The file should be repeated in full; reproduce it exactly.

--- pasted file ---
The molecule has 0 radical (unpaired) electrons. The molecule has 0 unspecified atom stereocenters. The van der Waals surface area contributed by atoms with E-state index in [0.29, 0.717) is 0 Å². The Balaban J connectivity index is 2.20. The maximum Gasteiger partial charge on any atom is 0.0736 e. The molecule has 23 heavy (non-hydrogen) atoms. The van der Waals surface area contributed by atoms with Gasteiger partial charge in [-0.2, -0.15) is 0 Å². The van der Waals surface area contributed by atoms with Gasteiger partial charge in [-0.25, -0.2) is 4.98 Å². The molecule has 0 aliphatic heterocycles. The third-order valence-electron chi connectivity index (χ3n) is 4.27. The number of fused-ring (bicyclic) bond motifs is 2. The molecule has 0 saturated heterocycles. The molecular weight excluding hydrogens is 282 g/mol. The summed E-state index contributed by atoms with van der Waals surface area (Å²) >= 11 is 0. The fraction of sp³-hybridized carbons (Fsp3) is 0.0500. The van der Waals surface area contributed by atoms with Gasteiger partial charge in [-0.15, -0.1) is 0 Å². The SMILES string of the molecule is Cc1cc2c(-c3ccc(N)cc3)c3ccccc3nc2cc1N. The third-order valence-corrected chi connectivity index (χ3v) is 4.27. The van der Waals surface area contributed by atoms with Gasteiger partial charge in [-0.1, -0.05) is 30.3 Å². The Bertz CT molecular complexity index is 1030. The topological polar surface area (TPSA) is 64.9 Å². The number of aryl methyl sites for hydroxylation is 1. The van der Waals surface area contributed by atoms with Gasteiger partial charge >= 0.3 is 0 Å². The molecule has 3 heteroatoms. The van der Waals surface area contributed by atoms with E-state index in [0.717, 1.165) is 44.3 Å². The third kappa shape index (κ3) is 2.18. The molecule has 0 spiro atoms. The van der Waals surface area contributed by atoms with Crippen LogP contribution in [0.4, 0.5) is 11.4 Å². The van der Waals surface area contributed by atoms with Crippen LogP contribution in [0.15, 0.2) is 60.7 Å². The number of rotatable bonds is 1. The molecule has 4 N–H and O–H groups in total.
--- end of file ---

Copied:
The molecule has 0 radical (unpaired) electrons. The molecule has 0 unspecified atom stereocenters. The van der Waals surface area contributed by atoms with E-state index in [0.29, 0.717) is 0 Å². The Balaban J connectivity index is 2.20. The maximum Gasteiger partial charge on any atom is 0.0736 e. The molecule has 23 heavy (non-hydrogen) atoms. The van der Waals surface area contributed by atoms with Gasteiger partial charge in [-0.2, -0.15) is 0 Å². The van der Waals surface area contributed by atoms with Gasteiger partial charge in [-0.25, -0.2) is 4.98 Å². The molecule has 0 aliphatic heterocycles. The third-order valence-electron chi connectivity index (χ3n) is 4.27. The number of fused-ring (bicyclic) bond motifs is 2. The molecule has 0 saturated heterocycles. The molecular weight excluding hydrogens is 282 g/mol. The summed E-state index contributed by atoms with van der Waals surface area (Å²) >= 11 is 0. The fraction of sp³-hybridized carbons (Fsp3) is 0.0500. The van der Waals surface area contributed by atoms with Gasteiger partial charge in [-0.15, -0.1) is 0 Å². The SMILES string of the molecule is Cc1cc2c(-c3ccc(N)cc3)c3ccccc3nc2cc1N. The third-order valence-corrected chi connectivity index (χ3v) is 4.27. The van der Waals surface area contributed by atoms with Gasteiger partial charge in [-0.1, -0.05) is 30.3 Å². The Bertz CT molecular complexity index is 1030. The topological polar surface area (TPSA) is 64.9 Å². The number of aryl methyl sites for hydroxylation is 1. The van der Waals surface area contributed by atoms with Gasteiger partial charge >= 0.3 is 0 Å². The molecule has 3 heteroatoms. The van der Waals surface area contributed by atoms with E-state index in [0.717, 1.165) is 44.3 Å². The third kappa shape index (κ3) is 2.18. The molecule has 0 spiro atoms. The van der Waals surface area contributed by atoms with Crippen LogP contribution in [0.4, 0.5) is 11.4 Å². The van der Waals surface area contributed by atoms with Crippen LogP contribution in [0.15, 0.2) is 60.7 Å². The number of rotatable bonds is 1. The molecule has 4 N–H and O–H groups in total.